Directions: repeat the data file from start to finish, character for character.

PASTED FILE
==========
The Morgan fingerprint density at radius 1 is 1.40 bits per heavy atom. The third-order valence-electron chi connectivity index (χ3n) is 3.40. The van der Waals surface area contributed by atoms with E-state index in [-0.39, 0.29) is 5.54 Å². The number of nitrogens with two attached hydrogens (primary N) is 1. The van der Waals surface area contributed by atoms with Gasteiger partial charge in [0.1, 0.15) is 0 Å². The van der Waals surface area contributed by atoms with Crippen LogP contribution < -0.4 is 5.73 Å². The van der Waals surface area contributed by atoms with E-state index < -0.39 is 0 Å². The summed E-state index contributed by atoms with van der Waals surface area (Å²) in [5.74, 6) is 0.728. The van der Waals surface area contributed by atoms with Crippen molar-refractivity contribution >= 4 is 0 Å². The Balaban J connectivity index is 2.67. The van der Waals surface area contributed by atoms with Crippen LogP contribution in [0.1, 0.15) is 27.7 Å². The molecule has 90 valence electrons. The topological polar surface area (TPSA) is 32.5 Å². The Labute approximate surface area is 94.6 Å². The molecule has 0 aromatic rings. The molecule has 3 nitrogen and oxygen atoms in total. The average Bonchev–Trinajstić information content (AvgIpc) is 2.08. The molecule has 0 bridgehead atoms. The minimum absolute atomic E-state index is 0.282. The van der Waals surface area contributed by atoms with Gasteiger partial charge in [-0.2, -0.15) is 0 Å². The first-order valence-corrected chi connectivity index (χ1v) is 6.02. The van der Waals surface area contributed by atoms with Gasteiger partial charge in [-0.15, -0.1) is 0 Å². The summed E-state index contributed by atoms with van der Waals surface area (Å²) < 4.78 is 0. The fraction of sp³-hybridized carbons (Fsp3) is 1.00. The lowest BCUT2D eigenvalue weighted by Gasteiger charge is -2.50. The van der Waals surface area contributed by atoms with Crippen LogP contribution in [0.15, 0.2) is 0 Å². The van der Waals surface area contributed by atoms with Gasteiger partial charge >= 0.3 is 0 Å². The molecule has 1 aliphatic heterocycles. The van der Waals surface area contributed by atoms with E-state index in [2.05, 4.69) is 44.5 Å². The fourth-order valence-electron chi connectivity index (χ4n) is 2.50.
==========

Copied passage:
The Morgan fingerprint density at radius 1 is 1.40 bits per heavy atom. The third-order valence-electron chi connectivity index (χ3n) is 3.40. The van der Waals surface area contributed by atoms with E-state index in [-0.39, 0.29) is 5.54 Å². The number of nitrogens with two attached hydrogens (primary N) is 1. The van der Waals surface area contributed by atoms with Gasteiger partial charge in [0.1, 0.15) is 0 Å². The van der Waals surface area contributed by atoms with Crippen LogP contribution < -0.4 is 5.73 Å². The van der Waals surface area contributed by atoms with E-state index < -0.39 is 0 Å². The summed E-state index contributed by atoms with van der Waals surface area (Å²) in [5.74, 6) is 0.728. The van der Waals surface area contributed by atoms with Crippen molar-refractivity contribution >= 4 is 0 Å². The Balaban J connectivity index is 2.67. The van der Waals surface area contributed by atoms with Crippen LogP contribution in [0.1, 0.15) is 27.7 Å². The molecule has 90 valence electrons. The topological polar surface area (TPSA) is 32.5 Å². The Labute approximate surface area is 94.6 Å². The molecule has 0 aromatic rings. The molecule has 3 nitrogen and oxygen atoms in total. The average Bonchev–Trinajstić information content (AvgIpc) is 2.08. The molecule has 0 bridgehead atoms. The minimum absolute atomic E-state index is 0.282. The van der Waals surface area contributed by atoms with Gasteiger partial charge in [-0.2, -0.15) is 0 Å². The first-order valence-corrected chi connectivity index (χ1v) is 6.02. The van der Waals surface area contributed by atoms with Gasteiger partial charge in [-0.15, -0.1) is 0 Å². The summed E-state index contributed by atoms with van der Waals surface area (Å²) < 4.78 is 0. The fraction of sp³-hybridized carbons (Fsp3) is 1.00. The lowest BCUT2D eigenvalue weighted by Gasteiger charge is -2.50. The van der Waals surface area contributed by atoms with Crippen LogP contribution in [0.15, 0.2) is 0 Å². The van der Waals surface area contributed by atoms with Gasteiger partial charge >= 0.3 is 0 Å². The molecule has 1 aliphatic heterocycles. The van der Waals surface area contributed by atoms with E-state index in [2.05, 4.69) is 44.5 Å². The fourth-order valence-electron chi connectivity index (χ4n) is 2.50.